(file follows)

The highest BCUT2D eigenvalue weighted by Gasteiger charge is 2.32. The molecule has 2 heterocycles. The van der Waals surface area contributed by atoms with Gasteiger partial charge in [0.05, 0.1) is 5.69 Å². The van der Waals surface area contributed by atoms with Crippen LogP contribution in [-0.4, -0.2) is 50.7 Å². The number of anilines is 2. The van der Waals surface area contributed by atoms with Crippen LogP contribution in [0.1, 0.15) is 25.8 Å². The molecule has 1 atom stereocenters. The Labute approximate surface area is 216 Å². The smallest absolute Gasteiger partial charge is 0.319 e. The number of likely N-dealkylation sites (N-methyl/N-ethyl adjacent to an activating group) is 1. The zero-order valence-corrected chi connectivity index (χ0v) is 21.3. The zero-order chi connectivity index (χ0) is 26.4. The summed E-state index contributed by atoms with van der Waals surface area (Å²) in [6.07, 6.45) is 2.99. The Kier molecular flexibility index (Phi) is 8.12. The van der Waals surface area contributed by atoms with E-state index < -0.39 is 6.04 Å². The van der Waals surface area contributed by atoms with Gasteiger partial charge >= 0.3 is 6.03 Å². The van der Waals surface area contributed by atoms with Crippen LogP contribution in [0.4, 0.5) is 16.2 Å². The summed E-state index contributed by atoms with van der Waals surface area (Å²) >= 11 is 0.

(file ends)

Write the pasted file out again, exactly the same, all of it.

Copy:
The highest BCUT2D eigenvalue weighted by Gasteiger charge is 2.32. The molecule has 2 heterocycles. The van der Waals surface area contributed by atoms with Gasteiger partial charge in [0.05, 0.1) is 5.69 Å². The van der Waals surface area contributed by atoms with Crippen LogP contribution in [-0.4, -0.2) is 50.7 Å². The number of anilines is 2. The van der Waals surface area contributed by atoms with Crippen LogP contribution in [0.1, 0.15) is 25.8 Å². The molecule has 1 atom stereocenters. The Labute approximate surface area is 216 Å². The smallest absolute Gasteiger partial charge is 0.319 e. The number of likely N-dealkylation sites (N-methyl/N-ethyl adjacent to an activating group) is 1. The zero-order valence-corrected chi connectivity index (χ0v) is 21.3. The zero-order chi connectivity index (χ0) is 26.4. The summed E-state index contributed by atoms with van der Waals surface area (Å²) in [6.07, 6.45) is 2.99. The Kier molecular flexibility index (Phi) is 8.12. The van der Waals surface area contributed by atoms with E-state index < -0.39 is 6.04 Å². The van der Waals surface area contributed by atoms with Gasteiger partial charge >= 0.3 is 6.03 Å². The van der Waals surface area contributed by atoms with Crippen LogP contribution in [0.4, 0.5) is 16.2 Å². The summed E-state index contributed by atoms with van der Waals surface area (Å²) >= 11 is 0.